Once an UPREIT transaction occurs, investors are required to hold the OP units for at least a year before they can be converted into REIT shares and liquidated (which would be a taxable event). Upon conversion, the investor can take advantage of the repurchase program included in the REIT structure. FactRight notes that repurchase program features vary among and between public and private REITs. One common feature is that these programs can be suspended or terminated without investor consent.
Safeguards for affiliated transactions
Some programs acquire properties for the DST, which they then intend to UPREIT. Other programs have the REIT’s operating partnership (OP) acquire the property, or they take an existing OP property, and drop them down into the DST. Affiliated transactions, such as the latter scenarios, require additional safeguards surrounding determination of the purchase price such as independent appraisals. Even if the OP provides a master lease with an unconditional guaranty, and a minimum net operating income for determining the liquidation value, the purchase price of the property impacts DST investor returns. If the DST pays more than market value for the property, it will be more difficult to achieve projected returns.
Is there a liquidity option?
A few programs offer a liquidity option upon exercise of an option. This means that investors can chose to receive cash instead of OP units in the REIT for their interests. In this case, the load issues may compound if the REIT’s purchase option period arises early in the DST hold period, since the investor is likely to be required to pay a second load it he/she/it transfers into another syndicated 1031 product in such a short timeframe. A relatively short hold period begs the question of whether the investor is really investing in the underlying property, especially when the underlying property is an investment-grade, long-term net lease program where investors are basically seeking to buy as an annuity.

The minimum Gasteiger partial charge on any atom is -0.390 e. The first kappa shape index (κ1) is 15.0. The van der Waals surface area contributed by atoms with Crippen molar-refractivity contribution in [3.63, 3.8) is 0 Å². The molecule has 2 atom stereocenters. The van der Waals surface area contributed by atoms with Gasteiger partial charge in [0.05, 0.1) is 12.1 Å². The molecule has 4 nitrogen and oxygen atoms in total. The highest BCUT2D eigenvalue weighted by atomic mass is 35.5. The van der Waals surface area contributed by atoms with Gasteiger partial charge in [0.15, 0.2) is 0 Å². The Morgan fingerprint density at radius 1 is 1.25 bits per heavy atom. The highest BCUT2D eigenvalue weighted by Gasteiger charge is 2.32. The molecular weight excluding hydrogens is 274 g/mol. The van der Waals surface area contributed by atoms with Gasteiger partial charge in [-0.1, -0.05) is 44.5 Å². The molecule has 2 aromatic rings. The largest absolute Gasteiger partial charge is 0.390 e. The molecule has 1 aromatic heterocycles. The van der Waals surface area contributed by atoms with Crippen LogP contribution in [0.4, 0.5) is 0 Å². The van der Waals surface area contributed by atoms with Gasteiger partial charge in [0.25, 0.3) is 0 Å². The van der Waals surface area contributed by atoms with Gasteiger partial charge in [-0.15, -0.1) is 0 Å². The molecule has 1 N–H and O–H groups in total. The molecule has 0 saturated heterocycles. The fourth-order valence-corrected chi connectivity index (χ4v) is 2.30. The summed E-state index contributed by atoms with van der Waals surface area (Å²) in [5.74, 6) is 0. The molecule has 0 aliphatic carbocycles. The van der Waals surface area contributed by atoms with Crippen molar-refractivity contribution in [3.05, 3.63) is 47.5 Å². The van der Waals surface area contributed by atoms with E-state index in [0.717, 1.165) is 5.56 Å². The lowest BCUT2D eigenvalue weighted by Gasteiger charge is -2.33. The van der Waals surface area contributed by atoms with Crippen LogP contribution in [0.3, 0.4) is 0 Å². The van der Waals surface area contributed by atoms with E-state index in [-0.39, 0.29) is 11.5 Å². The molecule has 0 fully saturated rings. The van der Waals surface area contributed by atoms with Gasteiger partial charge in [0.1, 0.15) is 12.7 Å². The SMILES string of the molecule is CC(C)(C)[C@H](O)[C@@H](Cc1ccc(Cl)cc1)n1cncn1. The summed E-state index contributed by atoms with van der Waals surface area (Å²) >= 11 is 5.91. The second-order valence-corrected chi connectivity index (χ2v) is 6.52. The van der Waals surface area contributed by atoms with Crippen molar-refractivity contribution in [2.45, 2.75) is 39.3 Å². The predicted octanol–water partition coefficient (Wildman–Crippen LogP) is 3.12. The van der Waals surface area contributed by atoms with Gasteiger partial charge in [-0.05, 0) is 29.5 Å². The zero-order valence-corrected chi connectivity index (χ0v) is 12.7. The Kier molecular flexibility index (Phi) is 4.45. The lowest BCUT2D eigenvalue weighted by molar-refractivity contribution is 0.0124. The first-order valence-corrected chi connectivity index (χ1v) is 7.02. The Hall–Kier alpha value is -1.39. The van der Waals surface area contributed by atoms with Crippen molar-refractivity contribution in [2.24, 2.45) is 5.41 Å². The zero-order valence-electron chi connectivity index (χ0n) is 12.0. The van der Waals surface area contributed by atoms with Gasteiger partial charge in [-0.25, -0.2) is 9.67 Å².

What happens if the UPREIT doesn’t occur?
The option is exercisable at the discretion of the REIT. Most programs intend to UPREIT the property and therefore expand the capital raise of the REIT by capturing the equity raised from the prior DST syndication. But the REIT is under no obligation to do so if the property deteriorates over the holding period. The REIT may decide to pass on the repurchase of the property. This basically leaves investors in the same shape they would be in if they invested directly in the property, or possibly in better shape if the structure includes a minimum NOI guarantee related to the sales price of the property.
One of the biggest advantages of the UPREIT structure is that investors can create diversification by exchanging DST interests into the OP of the REIT, and if properly done through a section 721 exchange, continue to defer capital gains taxes. However, they no longer will have the ability to enter into another 1031 exchange. On the upside, the capital gains continue to be deferred, and, after a year, investors may exit the REIT by converting OP shares into common shares. This liquidity is, of course, dependent upon the liquidity feature provided by the REIT. This strategy probably makes the most sense for investors who have no need of funds and want to receive a step-up in basis while passing a more liquid, diversified holding to his/her/its heirs.